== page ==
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9780143028154 60ad0b7fa4cf971279fcc8b2 Kamba Ramayana //d2pyicwmjx3wii.cloudfront.net/s/607fe93d7eafcac1f2c73ea4/60ad0b81a4cf971279fcc91d/webp/9780143028154-us.jpg A masterly translation of the Tamil version of Ramayana The epic story of Rama, which is part of the Indian collective consciousness, has been retold in many regional languages. Pre-eminent among the many vernacular retellings of the Ramayana is the twelfth-century Tamil version by Kamban. The son of a temple drummer, Kamban is reputed to have had an impressive mastery of Tamil and Sanskrit classics. Fascinated by the lore of Ramayana, he immersed himself totally in it. Though Kamban acknowledges his indebtedness to the Sanskrit version of the Ramayana by Valmiki, his is an independent work, enriched by various religious, philosophical and literary influences. The Kamba Ramayana differs from Valmiki's in significant ways. Though cast in the heroic mould of a Purushotama or ‘the best among men', Valmiki's Rama is still a man. Kamban, on the other hand, never allows the reader to forget the godhood of Rama. His Ravana too, though flawed, is a heroic figure. While Valmiki's diction is sparse and direct, Kamban's exuberant prose sparkles with wit and inventiveness. Translated into English by the late P.S. Sundaram, this edition has been abridged and edited by his long-time friend N.S. Jagannathan. Though pared down from the original six volumes to a single one, this translation retains the magic and poetry of the original. 9780143028154
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Kamba Ramayana

ISBN: 9780143028154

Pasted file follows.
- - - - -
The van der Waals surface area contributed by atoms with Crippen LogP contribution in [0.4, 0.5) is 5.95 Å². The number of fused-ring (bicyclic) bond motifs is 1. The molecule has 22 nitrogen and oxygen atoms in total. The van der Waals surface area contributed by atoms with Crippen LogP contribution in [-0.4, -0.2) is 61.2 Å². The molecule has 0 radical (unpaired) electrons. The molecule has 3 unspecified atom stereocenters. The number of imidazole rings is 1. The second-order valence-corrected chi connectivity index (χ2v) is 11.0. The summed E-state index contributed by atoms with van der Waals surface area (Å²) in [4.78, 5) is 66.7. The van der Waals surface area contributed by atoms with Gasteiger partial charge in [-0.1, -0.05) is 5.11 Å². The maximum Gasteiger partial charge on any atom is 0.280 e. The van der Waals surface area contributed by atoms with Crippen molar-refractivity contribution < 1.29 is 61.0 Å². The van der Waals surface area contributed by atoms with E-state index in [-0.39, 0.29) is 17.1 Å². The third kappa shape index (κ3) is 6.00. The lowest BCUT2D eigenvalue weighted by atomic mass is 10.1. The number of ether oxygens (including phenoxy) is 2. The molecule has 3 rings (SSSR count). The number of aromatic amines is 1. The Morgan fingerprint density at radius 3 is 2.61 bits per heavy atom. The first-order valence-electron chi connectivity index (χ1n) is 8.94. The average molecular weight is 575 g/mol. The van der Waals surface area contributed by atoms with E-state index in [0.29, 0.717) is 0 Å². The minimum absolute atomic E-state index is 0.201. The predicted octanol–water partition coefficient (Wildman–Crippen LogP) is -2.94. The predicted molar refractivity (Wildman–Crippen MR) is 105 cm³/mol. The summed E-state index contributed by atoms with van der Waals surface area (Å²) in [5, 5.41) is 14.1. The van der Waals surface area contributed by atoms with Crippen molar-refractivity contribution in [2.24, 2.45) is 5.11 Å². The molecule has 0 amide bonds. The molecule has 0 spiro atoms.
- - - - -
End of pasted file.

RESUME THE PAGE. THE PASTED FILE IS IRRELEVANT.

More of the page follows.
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A masterly translation of the Tamil version of Ramayana The epic story of Rama, which is part of the Indian collective consciousness, has been retold in many regional languages. Pre-eminent among the many vernacular retellings of the Ramayana is the twelfth-century Tamil version by Kamban. The son of a temple drummer, Kamban is reputed to have had an impressive mastery of Tamil and Sanskrit classics. Fascinated by the lore of Ramayana, he immersed himself totally in it. Though Kamban acknowledges his indebtedness to the Sanskrit version of the Ramayana by Valmiki, his is an independent work, enriched by various religious, philosophical and literary influences. The Kamba Ramayana differs from Valmiki's in significant ways. Though cast in the heroic mould of a Purushotama or ‘the best among men', Valmiki's Rama is still a man. Kamban, on the other hand, never allows the reader to forget the godhood of Rama. His Ravana too, though flawed, is a heroic figure. While Valmiki's diction is sparse and direct, Kamban's exuberant prose sparkles with wit and inventiveness. Translated into English by the late P.S. Sundaram, this edition has been abridged and edited by his long-time friend N.S. Jagannathan. Though pared down from the original six volumes to a single one, this translation retains the magic and poetry of the original.

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